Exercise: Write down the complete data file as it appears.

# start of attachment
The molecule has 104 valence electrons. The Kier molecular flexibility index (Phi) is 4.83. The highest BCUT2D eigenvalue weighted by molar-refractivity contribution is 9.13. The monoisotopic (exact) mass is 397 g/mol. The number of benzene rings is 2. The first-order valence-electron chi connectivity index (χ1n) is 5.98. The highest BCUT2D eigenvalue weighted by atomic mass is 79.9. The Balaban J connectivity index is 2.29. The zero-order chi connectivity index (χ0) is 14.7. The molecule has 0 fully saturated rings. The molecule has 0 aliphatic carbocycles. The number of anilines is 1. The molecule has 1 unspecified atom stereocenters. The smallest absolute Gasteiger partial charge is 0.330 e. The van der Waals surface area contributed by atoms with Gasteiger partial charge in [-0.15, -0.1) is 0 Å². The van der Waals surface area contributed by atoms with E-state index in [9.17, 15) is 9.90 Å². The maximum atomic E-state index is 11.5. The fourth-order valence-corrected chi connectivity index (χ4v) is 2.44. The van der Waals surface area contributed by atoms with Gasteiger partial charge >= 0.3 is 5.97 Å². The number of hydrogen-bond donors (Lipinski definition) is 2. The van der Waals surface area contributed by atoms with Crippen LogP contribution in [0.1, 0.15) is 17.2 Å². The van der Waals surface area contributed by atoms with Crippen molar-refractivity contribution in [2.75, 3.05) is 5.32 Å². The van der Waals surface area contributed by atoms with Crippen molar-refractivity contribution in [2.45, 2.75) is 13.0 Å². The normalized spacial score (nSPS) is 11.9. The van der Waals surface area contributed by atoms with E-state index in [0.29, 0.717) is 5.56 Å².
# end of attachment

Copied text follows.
The molecule has 104 valence electrons. The Kier molecular flexibility index (Phi) is 4.83. The highest BCUT2D eigenvalue weighted by molar-refractivity contribution is 9.13. The monoisotopic (exact) mass is 397 g/mol. The number of benzene rings is 2. The first-order valence-electron chi connectivity index (χ1n) is 5.98. The highest BCUT2D eigenvalue weighted by atomic mass is 79.9. The Balaban J connectivity index is 2.29. The zero-order chi connectivity index (χ0) is 14.7. The molecule has 0 fully saturated rings. The molecule has 0 aliphatic carbocycles. The number of anilines is 1. The molecule has 1 unspecified atom stereocenters. The smallest absolute Gasteiger partial charge is 0.330 e. The van der Waals surface area contributed by atoms with Gasteiger partial charge in [-0.15, -0.1) is 0 Å². The van der Waals surface area contributed by atoms with E-state index in [9.17, 15) is 9.90 Å². The maximum atomic E-state index is 11.5. The fourth-order valence-corrected chi connectivity index (χ4v) is 2.44. The van der Waals surface area contributed by atoms with Gasteiger partial charge >= 0.3 is 5.97 Å². The number of hydrogen-bond donors (Lipinski definition) is 2. The van der Waals surface area contributed by atoms with Crippen LogP contribution in [0.1, 0.15) is 17.2 Å². The van der Waals surface area contributed by atoms with Crippen molar-refractivity contribution in [2.75, 3.05) is 5.32 Å². The van der Waals surface area contributed by atoms with Crippen molar-refractivity contribution in [2.45, 2.75) is 13.0 Å². The normalized spacial score (nSPS) is 11.9. The van der Waals surface area contributed by atoms with E-state index in [0.29, 0.717) is 5.56 Å².